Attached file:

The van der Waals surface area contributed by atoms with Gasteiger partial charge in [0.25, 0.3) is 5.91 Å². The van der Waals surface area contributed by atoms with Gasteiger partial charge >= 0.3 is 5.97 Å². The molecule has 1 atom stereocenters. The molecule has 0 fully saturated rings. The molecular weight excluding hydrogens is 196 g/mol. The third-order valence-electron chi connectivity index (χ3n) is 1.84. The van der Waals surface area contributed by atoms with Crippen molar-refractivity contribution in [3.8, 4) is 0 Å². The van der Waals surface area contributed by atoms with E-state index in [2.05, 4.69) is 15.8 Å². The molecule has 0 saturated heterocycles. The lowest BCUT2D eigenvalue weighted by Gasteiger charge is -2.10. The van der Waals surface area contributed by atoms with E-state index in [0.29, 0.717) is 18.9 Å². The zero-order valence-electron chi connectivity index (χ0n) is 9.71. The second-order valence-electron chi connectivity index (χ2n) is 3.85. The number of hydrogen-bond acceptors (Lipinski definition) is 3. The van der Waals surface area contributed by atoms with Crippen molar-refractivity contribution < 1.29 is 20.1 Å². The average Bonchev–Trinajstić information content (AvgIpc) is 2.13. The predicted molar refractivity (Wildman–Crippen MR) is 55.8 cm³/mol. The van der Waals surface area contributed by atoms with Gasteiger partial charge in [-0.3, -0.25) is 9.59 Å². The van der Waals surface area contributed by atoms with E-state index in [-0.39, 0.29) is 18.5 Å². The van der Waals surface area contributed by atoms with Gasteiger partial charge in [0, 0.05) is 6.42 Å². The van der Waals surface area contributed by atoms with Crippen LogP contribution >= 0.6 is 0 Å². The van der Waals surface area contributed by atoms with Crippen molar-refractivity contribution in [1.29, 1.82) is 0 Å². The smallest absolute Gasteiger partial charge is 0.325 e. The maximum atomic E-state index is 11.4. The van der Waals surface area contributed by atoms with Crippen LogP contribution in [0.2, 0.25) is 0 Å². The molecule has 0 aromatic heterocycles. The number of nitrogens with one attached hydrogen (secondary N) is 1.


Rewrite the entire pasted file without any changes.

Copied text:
The van der Waals surface area contributed by atoms with Gasteiger partial charge in [0.25, 0.3) is 5.91 Å². The van der Waals surface area contributed by atoms with Gasteiger partial charge >= 0.3 is 5.97 Å². The molecule has 1 atom stereocenters. The molecule has 0 fully saturated rings. The molecular weight excluding hydrogens is 196 g/mol. The third-order valence-electron chi connectivity index (χ3n) is 1.84. The van der Waals surface area contributed by atoms with Crippen molar-refractivity contribution in [3.8, 4) is 0 Å². The van der Waals surface area contributed by atoms with E-state index in [2.05, 4.69) is 15.8 Å². The molecule has 0 saturated heterocycles. The lowest BCUT2D eigenvalue weighted by Gasteiger charge is -2.10. The van der Waals surface area contributed by atoms with E-state index in [0.29, 0.717) is 18.9 Å². The zero-order valence-electron chi connectivity index (χ0n) is 9.71. The second-order valence-electron chi connectivity index (χ2n) is 3.85. The number of hydrogen-bond acceptors (Lipinski definition) is 3. The van der Waals surface area contributed by atoms with Crippen molar-refractivity contribution < 1.29 is 20.1 Å². The average Bonchev–Trinajstić information content (AvgIpc) is 2.13. The predicted molar refractivity (Wildman–Crippen MR) is 55.8 cm³/mol. The van der Waals surface area contributed by atoms with Gasteiger partial charge in [-0.3, -0.25) is 9.59 Å². The van der Waals surface area contributed by atoms with E-state index in [-0.39, 0.29) is 18.5 Å². The van der Waals surface area contributed by atoms with Gasteiger partial charge in [0, 0.05) is 6.42 Å². The van der Waals surface area contributed by atoms with Crippen LogP contribution >= 0.6 is 0 Å². The van der Waals surface area contributed by atoms with Crippen molar-refractivity contribution in [1.29, 1.82) is 0 Å². The smallest absolute Gasteiger partial charge is 0.325 e. The maximum atomic E-state index is 11.4. The van der Waals surface area contributed by atoms with Crippen LogP contribution in [0.2, 0.25) is 0 Å². The molecule has 0 aromatic heterocycles. The number of nitrogens with one attached hydrogen (secondary N) is 1.